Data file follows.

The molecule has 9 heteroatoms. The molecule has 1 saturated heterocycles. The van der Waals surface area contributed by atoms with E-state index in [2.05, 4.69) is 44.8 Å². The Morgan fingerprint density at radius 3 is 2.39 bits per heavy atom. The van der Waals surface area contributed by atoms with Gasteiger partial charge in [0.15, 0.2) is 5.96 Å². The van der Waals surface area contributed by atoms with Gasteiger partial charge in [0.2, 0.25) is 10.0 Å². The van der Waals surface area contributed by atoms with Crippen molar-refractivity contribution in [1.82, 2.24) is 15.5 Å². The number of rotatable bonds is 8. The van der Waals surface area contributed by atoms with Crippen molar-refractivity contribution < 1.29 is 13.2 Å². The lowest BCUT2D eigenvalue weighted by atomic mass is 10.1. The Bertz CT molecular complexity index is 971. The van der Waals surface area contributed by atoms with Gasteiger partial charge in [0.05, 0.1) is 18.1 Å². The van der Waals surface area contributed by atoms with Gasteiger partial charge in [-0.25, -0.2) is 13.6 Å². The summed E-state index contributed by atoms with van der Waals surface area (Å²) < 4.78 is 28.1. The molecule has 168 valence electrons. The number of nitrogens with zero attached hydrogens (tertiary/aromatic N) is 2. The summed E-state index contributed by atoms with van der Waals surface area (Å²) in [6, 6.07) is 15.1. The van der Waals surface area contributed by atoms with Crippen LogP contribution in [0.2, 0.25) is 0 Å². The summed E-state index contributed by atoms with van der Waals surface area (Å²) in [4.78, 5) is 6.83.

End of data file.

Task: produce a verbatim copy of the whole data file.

The molecule has 9 heteroatoms. The molecule has 1 saturated heterocycles. The van der Waals surface area contributed by atoms with E-state index in [2.05, 4.69) is 44.8 Å². The Morgan fingerprint density at radius 3 is 2.39 bits per heavy atom. The van der Waals surface area contributed by atoms with Gasteiger partial charge in [0.15, 0.2) is 5.96 Å². The van der Waals surface area contributed by atoms with Gasteiger partial charge in [0.2, 0.25) is 10.0 Å². The van der Waals surface area contributed by atoms with Crippen molar-refractivity contribution in [1.82, 2.24) is 15.5 Å². The number of rotatable bonds is 8. The van der Waals surface area contributed by atoms with Crippen molar-refractivity contribution < 1.29 is 13.2 Å². The lowest BCUT2D eigenvalue weighted by atomic mass is 10.1. The Bertz CT molecular complexity index is 971. The van der Waals surface area contributed by atoms with Gasteiger partial charge in [0.05, 0.1) is 18.1 Å². The van der Waals surface area contributed by atoms with Gasteiger partial charge in [-0.25, -0.2) is 13.6 Å². The summed E-state index contributed by atoms with van der Waals surface area (Å²) < 4.78 is 28.1. The molecule has 168 valence electrons. The number of nitrogens with zero attached hydrogens (tertiary/aromatic N) is 2. The summed E-state index contributed by atoms with van der Waals surface area (Å²) in [6, 6.07) is 15.1. The van der Waals surface area contributed by atoms with Crippen LogP contribution in [0.2, 0.25) is 0 Å². The summed E-state index contributed by atoms with van der Waals surface area (Å²) in [4.78, 5) is 6.83.